THURSDAY’S LETTERS: Number of Deaths in Iraq Underreported?

By: E&P Staff

In today’s letters, readers respond to the recent study
on the underestimation of deaths since the start of the war in Iraq.


Counting Civilian Deaths in Iraq

I welcome the coverage you’ve given the recent paper which addresses the Lancet article that estimates civilian deaths in Iraq. I am a physician at an academic health center, and a key part of my job is to review medical literature. Unlike many sciences, medical literature is mostly based on statistics, so understanding all the various ramifications of sampling, bias, etc is a must. Medical students get many hours of lecture to start to understand this, and residents, and fellows get more hours. Despite this many fail to understand how to read and interpret papers. Bottom line: it’s a complicated and difficult subject.

When I read the Lancet article I was struck by its quality. It’s a sound, good study, and very good considering the conditions under which it was conducted. The deficiencies, honestly noted by the authors, are minor, and cannot detract from its primary conclusion. Hence I was dismayed to read story after story in the media citing critics without talking about the facts.

The Associated Press particularly dismayed me. Why are they citing President Bush, Anthony Cordesman, and DoD personnel on this study? These might be influential people, but I’m not aware that any of them have the ability to critically analyze this work, and they’re all subject to bias. Proponents of the work, when cited at all, are mentioned toward the end of articles. And then there are the endless claims of “I can’t believe that the numbers are so high” without citing any study flaw which can account for an inflated result. This is what I call argument from incredulity, and it is weak. Just because some people don’t have much imagination, doesn’t mean it’s not true.

Overall, the paper strongly supports its assertions, and the critics have not advanced cogent arguments, but despite this, headlines proclaim that the study is “disputed”, or “exaggerated”, and the critics are given significant coverage.

I applaud Greg Mitchell for his insightful analysis of this reporting. He’s the only one whom I’ve read who essentially says “Who cares what Anthony Cordesman thinks.” …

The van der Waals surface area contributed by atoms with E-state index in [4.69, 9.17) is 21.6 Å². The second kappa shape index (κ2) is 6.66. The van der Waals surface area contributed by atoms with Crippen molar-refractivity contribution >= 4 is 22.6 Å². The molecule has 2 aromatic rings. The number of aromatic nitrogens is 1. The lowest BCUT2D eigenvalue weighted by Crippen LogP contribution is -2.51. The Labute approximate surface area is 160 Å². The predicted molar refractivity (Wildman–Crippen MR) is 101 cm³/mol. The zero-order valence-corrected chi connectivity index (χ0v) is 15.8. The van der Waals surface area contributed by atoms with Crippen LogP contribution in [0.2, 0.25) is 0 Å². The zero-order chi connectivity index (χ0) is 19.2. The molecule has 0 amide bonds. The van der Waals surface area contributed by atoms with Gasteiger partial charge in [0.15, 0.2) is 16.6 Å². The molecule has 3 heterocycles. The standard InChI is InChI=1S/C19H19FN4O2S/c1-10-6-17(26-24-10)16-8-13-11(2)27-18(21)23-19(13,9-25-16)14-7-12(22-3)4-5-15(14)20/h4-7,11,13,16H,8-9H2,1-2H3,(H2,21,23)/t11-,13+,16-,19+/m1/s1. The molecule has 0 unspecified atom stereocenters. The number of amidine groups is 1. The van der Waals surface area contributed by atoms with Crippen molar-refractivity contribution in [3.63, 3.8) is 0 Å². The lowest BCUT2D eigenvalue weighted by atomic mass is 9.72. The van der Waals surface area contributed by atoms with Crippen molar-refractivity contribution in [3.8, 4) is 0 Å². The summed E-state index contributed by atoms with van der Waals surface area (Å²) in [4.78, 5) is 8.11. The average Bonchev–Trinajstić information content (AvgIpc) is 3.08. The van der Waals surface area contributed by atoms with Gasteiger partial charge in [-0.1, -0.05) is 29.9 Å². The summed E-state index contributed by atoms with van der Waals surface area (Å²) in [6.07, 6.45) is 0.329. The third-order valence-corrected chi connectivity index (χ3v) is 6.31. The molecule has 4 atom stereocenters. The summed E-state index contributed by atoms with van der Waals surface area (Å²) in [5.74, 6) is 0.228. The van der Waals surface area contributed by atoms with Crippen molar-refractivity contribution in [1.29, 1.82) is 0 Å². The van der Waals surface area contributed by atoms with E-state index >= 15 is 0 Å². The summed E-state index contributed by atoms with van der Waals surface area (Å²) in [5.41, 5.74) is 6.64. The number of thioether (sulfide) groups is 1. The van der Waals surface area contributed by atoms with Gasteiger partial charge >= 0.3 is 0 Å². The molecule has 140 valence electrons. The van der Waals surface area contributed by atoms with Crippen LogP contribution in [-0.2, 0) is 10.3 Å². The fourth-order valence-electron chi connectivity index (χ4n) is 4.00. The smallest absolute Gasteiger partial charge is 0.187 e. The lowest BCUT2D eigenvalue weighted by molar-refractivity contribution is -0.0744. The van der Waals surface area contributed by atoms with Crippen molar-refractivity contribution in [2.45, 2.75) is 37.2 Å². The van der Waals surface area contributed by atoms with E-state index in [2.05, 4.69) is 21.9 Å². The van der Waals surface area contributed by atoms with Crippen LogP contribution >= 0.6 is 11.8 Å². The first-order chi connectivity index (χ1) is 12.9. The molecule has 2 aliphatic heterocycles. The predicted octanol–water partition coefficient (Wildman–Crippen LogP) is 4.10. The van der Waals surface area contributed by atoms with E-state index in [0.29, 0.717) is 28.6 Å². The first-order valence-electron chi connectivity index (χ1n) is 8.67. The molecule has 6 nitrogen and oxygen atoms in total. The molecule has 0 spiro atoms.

David Risher

Your piece perpetuated a couple of unfortunate misunderstandings about the Hopkins/Lancet studies and the people who conducted them.

You write: “The timing of the survey’s release, just a few weeks before the U.S. congressional elections, led one expert to says it is “way too high,” said Anthony Cordesman of the Center for Strategic & International Studies in Washington. He criticized the way the estimate was derived and noted that the results were released shortly before the Nov. 7 election. “This is not analysis, this is politics,” Cordesman said.

The work updates an earlier Johns Hopkins study that was released just before the November 2005 (sic) presidential election. At the time, the lead researcher, Les Roberts of Hopkins, said the timing was deliberate. Many of the same researchers were involved in the latest estimate.”

In fact, the earlier study was conducted in 2004, of course, and rushed to publication before the last Presidential election. But the “politics” involved were Iraqi, not American, according to the researchers. As they explained it to me a few weeks later.

Rushing their study into print before the U.S. election meant it would stand a better chance of making news, Roberts says, but he also admits to an ulterior political motive: protecting the life of his co-researcher, Dr. Riyadh Lafta of Al-Mustansiriya University in Baghdad. …

Survey research is a science, but it isn’t so complicated that a little reporting can’t bring matters clear. I hope that E&P — and AP and the other major U.S. media outlets — will do a little homework next time before letting the partisan — or the ignorant — spin their story away from them.

Edward Ericson, Jr.
City Paper
Baltimore, MD

So is your story saying that the mortality rate was higher in the US than in Iraq. That seems a little ridiculous to me. I am sure that just the infant mortality alone is much higher in Iraq (before the invasion). And did you count all of the Kurds that Saddam had gassed, or the war they had with Iran? Why don’t your reporters check a few basic facts instead of regurgitating false information?

No wonder no one trusts you guys anymore.

Bob Stiles

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